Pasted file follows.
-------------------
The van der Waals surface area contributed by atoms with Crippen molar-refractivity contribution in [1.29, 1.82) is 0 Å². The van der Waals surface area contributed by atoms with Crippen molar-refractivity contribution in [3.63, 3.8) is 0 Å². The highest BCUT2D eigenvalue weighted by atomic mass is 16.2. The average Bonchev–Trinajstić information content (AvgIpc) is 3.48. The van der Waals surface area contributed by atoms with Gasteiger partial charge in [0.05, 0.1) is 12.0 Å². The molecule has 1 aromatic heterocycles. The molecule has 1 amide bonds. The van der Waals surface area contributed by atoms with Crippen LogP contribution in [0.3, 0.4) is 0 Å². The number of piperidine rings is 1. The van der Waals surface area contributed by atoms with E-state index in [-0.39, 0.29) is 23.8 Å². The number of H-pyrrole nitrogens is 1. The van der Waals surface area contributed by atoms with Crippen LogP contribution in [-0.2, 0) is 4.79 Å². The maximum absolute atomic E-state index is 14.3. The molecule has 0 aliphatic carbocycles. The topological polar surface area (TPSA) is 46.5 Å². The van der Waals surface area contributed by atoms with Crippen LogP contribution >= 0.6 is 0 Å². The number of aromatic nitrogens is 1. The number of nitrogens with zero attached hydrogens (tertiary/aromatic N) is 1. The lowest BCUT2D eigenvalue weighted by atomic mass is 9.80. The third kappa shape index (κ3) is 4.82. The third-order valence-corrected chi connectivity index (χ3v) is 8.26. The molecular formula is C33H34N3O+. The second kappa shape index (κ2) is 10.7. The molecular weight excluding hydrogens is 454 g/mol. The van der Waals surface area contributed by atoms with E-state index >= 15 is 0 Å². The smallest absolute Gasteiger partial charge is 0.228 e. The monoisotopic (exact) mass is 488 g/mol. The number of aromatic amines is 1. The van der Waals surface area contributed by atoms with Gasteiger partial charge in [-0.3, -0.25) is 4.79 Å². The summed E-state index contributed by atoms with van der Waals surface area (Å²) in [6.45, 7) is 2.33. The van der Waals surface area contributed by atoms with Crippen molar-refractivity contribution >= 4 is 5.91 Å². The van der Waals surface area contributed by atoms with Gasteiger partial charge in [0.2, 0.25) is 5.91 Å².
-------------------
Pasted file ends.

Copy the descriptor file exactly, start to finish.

The van der Waals surface area contributed by atoms with Crippen molar-refractivity contribution in [1.29, 1.82) is 0 Å². The van der Waals surface area contributed by atoms with Crippen molar-refractivity contribution in [3.63, 3.8) is 0 Å². The highest BCUT2D eigenvalue weighted by atomic mass is 16.2. The average Bonchev–Trinajstić information content (AvgIpc) is 3.48. The van der Waals surface area contributed by atoms with Gasteiger partial charge in [0.05, 0.1) is 12.0 Å². The molecule has 1 aromatic heterocycles. The molecule has 1 amide bonds. The van der Waals surface area contributed by atoms with Crippen LogP contribution in [0.3, 0.4) is 0 Å². The number of piperidine rings is 1. The van der Waals surface area contributed by atoms with E-state index in [-0.39, 0.29) is 23.8 Å². The number of H-pyrrole nitrogens is 1. The van der Waals surface area contributed by atoms with Crippen LogP contribution in [-0.2, 0) is 4.79 Å². The maximum absolute atomic E-state index is 14.3. The molecule has 0 aliphatic carbocycles. The topological polar surface area (TPSA) is 46.5 Å². The van der Waals surface area contributed by atoms with Crippen LogP contribution >= 0.6 is 0 Å². The number of aromatic nitrogens is 1. The number of nitrogens with zero attached hydrogens (tertiary/aromatic N) is 1. The lowest BCUT2D eigenvalue weighted by atomic mass is 9.80. The third kappa shape index (κ3) is 4.82. The third-order valence-corrected chi connectivity index (χ3v) is 8.26. The molecular formula is C33H34N3O+. The second kappa shape index (κ2) is 10.7. The molecular weight excluding hydrogens is 454 g/mol. The van der Waals surface area contributed by atoms with E-state index >= 15 is 0 Å². The smallest absolute Gasteiger partial charge is 0.228 e. The monoisotopic (exact) mass is 488 g/mol. The number of aromatic amines is 1. The van der Waals surface area contributed by atoms with Gasteiger partial charge in [-0.3, -0.25) is 4.79 Å². The summed E-state index contributed by atoms with van der Waals surface area (Å²) in [6.45, 7) is 2.33. The van der Waals surface area contributed by atoms with Crippen molar-refractivity contribution >= 4 is 5.91 Å². The van der Waals surface area contributed by atoms with Gasteiger partial charge in [0.2, 0.25) is 5.91 Å².